Pedersen first isolated Fetuin-A from bovine fetal serum in 1944 [25]. In the subsequent 77 years, the multifunctional properties of Fetuin-A have been clarified [26,27,28]. Fetuin-A is a glycoprotein that is mainly synthesized in hepatocytes and secreted into the blood circulation [28]. Previous studies on Fetuin-A have mostly focused on the vasculature and metabolism, and Fetuin-A has been found to regulate normal bone mineralization, inhibit the insulin signaling pathway, and promote adipocyte dysfunction [27, 29]. Interestingly, recent studies have shown that high plasma Fetuin-A levels predict an increased risk of ischemic stroke [30]. Moreover, peripheral administration of Fetuin-A has been reported to attenuate the inflammatory response in early cerebral ischemic injury [31]. However, the role of Fetuin-A in TBI has not been examined.

In this study, we investigated the role and mechanisms of Fetuin-A in the abnormal inflammatory response following TBI. We verified that Fetuin-A suppressed reactive oxygen species (ROS) production in microglial cells via upregulation of the Nrf-2 level in the nucleus, which promotes HO-1 transcription, thus alleviating necroptosis and the abnormal inflammatory response. Our study shows that a Fetuin-A-driven cascade inhibits inflammation, which can be a potential therapeutic strategy for TBI patients.

Materials and methods

Patients

Human brain tissues, including three TBI tissues and three non-contusive tissues (control), were obtained from the Department of Neurosurgery at the First Affiliated Hospital of Nanjing Medical University, which was approved by the Institutional Review Board. Detailed information of the brain tissues is displayed in Table 1. Brain tissues resected from patients were snap-frozen and stored in liquid nitrogen until assay. The Ethics Committee of Nanjing Medical University approved the use of human brain tissue, and all procedures were conducted in accordance with approved guidelines. The participant’s explicit permission was obtained, and the patient provided informed consent.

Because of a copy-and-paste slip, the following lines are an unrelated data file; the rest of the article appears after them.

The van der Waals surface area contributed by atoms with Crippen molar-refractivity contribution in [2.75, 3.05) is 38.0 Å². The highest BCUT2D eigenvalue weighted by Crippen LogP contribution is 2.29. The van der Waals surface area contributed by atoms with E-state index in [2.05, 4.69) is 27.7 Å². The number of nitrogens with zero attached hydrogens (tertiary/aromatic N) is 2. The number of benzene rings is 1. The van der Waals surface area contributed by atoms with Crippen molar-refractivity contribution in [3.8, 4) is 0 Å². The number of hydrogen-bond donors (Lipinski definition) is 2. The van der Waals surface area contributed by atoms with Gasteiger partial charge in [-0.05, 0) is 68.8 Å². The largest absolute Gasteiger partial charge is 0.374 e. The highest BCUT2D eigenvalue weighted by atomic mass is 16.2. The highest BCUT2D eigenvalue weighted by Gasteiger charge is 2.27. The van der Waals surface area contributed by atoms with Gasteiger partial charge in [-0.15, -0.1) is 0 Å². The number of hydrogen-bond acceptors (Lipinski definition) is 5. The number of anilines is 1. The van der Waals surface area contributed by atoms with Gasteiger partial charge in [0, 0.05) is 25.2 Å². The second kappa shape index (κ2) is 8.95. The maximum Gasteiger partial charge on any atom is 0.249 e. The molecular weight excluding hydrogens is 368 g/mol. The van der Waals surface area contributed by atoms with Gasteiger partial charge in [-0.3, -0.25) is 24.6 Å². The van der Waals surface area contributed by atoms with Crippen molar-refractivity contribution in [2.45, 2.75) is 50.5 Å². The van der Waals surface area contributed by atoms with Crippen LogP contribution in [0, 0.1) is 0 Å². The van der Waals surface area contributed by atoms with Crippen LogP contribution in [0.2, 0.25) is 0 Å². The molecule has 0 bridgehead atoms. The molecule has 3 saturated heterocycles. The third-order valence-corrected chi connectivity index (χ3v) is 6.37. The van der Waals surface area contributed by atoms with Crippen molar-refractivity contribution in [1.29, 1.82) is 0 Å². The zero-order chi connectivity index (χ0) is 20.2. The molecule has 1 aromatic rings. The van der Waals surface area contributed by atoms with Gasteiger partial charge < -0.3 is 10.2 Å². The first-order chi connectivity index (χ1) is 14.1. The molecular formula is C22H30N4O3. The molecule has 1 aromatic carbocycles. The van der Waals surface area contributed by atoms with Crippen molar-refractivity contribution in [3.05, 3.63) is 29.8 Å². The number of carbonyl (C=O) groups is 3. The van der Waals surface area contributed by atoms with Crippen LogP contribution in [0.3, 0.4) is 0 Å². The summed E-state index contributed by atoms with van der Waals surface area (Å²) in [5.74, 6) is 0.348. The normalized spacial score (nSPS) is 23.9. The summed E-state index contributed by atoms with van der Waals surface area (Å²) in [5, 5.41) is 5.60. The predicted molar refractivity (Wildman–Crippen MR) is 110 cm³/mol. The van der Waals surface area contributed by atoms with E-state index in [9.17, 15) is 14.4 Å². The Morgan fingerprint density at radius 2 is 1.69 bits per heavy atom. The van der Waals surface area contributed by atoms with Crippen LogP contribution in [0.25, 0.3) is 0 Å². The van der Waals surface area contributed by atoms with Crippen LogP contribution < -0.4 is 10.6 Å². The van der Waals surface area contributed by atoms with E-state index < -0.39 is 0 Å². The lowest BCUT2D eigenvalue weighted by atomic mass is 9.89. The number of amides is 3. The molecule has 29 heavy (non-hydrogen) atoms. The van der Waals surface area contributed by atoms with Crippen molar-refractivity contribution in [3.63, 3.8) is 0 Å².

Table 1 Clinical information of human brain specimens

Animals and experimental design

The Laboratory Animal Center of Nanjing Medical University provides adult male C57BL/6J mice (25 ± 2 g). All animals were kept in an SPF condition with regulated temperature (22 ± 2 °C), a light and dark cycle of 12:12 h and received standard laboratory animal food and water. The Institutional Animal Care and Use Committee of Nanjing Medical University approved all research protocols and animal experiments in accordance with the guidelines of the Animal Care and Use Committee (National Institutes of Health Publication No. 85-23, revised 1996).

Six separated experiments were performed as follows.

Experiment 1

To understand the changes of proteins content in brain after CCI. 32 C57BL/6J mice were randomly divided into three groups: sham (n = 16), 6 h (n = 8), 24 h (n = 8) after CCI induction. We collected the cerebral cortex around the lesion at 6 h or 24 h after CCI and then we identify global differences in protein expression between CCI and sham mouse groups by proteomic analysis (Additional file 1: Fig. S1A).

Experiment 2